By Alex Last
BBC News, Nigeria
Governor Umaru Yar'Adua is the front-runner to be Nigeria's next president after elections in April.
Governor Yar'Adua said the "era of the ruling elite is over"
He is the candidate of the governing People's Democratic Party, the PDP.
He is backed by outgoing President Olusegun Obasanjo, and so has access to the money, power and political machinery needed to win a Nigerian election.
But he is not well-known outside his state of Katsina, in the Muslim north of the country.
So he is on the campaign trail across Nigeria to introduce himself.
Almost daily he is the focus of colourful, noisy political rallies at stadiums in front of thousands of bussed-in supporters.
In between he holds quieter meetings with powerful local party members - people who can really carry the vote.
Softly spoken, tall and thin, Mr Yar'Adua was once a chemistry teacher, who comes from a northern Nigerian political dynasty.
His late elder brother, was an army general, who served as deputy to Mr Obasanjo when he was Nigeria's military ruler during the 1970s.
In his youth Umaru Yar'Adua, was known for being left-wing , and even now - as member of the northern Nigerian Muslim aristocracy - he has distinct views on what is expected when he is in office.
"I will be a servant leader" he told the BBC on the campaign trail in south-eastern Nigeria.
"The era of the ruling elite is over," he said.
"The ruling elite in Nigeria, I am sorry to say, have the conception that those in the position of authority and leadership tend to be privileged, and sometimes even consider themselves above the law.
"I want a situation in Nigeria, that if I become president, everyone knows I am in the office as a worker, and doing a job. And that job does not make me any different from any other Nigerian."
The fact is that Governor Yar'Adua was little-known before he won the party's ticket with presidential backing in December.
Governor Yar'Adua's running mate is Goodluck Jonathan
Though his supporters say he is strong-minded, some have suggested that President Obasanjo - after leaving his office - will still try to exert control over his anointed successor.
"I will be as independent as the constitution of Nigeria allows," said Mr Yar'Adua.
"I am there to implement the manifesto of my party, the PDP, but the party will not come and say it will run the government. Because I will run the government as president of Nigeria, not as president of the PDP."
Mr Yar'Adua is seen as close to the small reformist camp inside the current government.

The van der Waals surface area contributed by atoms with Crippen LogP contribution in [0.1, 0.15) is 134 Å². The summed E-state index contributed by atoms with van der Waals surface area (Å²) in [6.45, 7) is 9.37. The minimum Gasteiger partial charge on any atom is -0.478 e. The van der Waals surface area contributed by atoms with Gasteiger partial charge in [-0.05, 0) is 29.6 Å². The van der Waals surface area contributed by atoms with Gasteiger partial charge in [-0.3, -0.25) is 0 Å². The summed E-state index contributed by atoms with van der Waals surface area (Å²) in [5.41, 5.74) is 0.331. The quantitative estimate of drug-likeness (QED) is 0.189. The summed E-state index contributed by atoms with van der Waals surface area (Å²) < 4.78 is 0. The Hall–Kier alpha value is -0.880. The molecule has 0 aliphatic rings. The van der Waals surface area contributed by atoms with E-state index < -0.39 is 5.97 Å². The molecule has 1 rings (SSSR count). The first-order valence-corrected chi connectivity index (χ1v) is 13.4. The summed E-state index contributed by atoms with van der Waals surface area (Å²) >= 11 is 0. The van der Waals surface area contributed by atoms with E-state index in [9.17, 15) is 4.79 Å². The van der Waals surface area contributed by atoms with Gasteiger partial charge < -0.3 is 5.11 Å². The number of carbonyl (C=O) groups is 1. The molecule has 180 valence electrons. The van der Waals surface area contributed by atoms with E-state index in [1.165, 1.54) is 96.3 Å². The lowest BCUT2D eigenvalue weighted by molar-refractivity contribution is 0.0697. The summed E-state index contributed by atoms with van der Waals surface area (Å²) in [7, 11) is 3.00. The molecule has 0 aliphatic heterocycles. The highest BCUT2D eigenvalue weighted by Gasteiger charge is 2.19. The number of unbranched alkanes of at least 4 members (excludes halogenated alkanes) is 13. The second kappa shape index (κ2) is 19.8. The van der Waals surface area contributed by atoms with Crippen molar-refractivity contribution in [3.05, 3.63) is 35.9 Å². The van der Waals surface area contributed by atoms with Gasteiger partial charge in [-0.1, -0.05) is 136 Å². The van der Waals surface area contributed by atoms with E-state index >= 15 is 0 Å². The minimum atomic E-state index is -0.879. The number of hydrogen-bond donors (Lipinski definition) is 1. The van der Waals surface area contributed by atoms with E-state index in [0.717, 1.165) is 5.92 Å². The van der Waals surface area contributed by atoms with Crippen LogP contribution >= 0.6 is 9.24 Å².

Under President Obasanjo, the government has introduced IMF-backed reforms which have brought some control to public spending, increased foreign reserves and won debt relief from rich creditor nations.
But few Nigerians say they have seen the benefit of the reforms, with the majority of the country's 140m population still living in poverty.
"It will take time. The positive impact of these changes will not manifest until some years after," Mr Yar'Adua said.
He said he would focus on a seven-point plan to deal with the country's most pressing problems.
He said he would declare a national emergency on power and energy to deal with the lack of electricity and reform land ownership in the country.
"You find millions of people in Nigeria who own farmland but cannot bring them as assets into the market and get credit to go into production and create wealth," Mr Yar'Adua said.
One of his main challengers for the presidency is a retired former military leader, Gen Muhammadu Buhari, who was famous for his war on corruption in the 1980s.
Gen Buhari is famous for his war on corruption when in power
Gen Buhari has a lot of popular support but many say he does not have the money or the political machinery to win.
The other main contender is Vice-President Atiku Abubakar, but his election chances are in doubt because of allegations of corruption which the government says will bar him from contesting.
Fighting corruption is a major issue in Nigeria - estimates say the country has lost almost $400bn (£204bn) to graft.
It became endemic under military rule, and is still pervasive despite the much-publicised anti-corruption effort.
But the government has been accused of using the anti-corruption campaign to target its political opponents, and disqualify them from running for office in the polls.
But Governor Yar'Adua defended the government's actions.
"Corruption is evil. It is a major disease like a cancer, which eats up a society gradually until it is stopped.
"I think the level and proportion that corruption has taken in Nigeria, to the extent that it was threatening to become a national culture, needs to be fought vigorously and on all fronts.
"As far as I am concerned, the anti-corruption war that is being fought today is correct," Mr Yar'Adua said.
In Nigerian politics, support for a candidate and a party at all levels is largely seen as an investment - often financial - which is expected to be returned with interest once in office.
Mr Abubakar has denied allegations of corruption levelled against him
So it is not clear just how Mr Yar'Adua will handle the powerful interests he will encounter if he gets power.
In any case, the pressure attached to leading a country like Nigeria, with its huge population, vast bureaucracy and powerful local state interests, is immense.
Given that Governor Yar'Adua has been receiving treatment for a kidney illness, some have questioned whether he is up to the task.
"I have the health of a normal 56-year-old," he said at the end of the interview.
"I was sick in 2000, when I had an illness and was treated, and I recovered. I am a normal person, I have been ill at various times of my life, and I am satisfied with my health.
"I am interested to know anyone who can guarantee his health or his life or his death," Mr Yar'Adua said.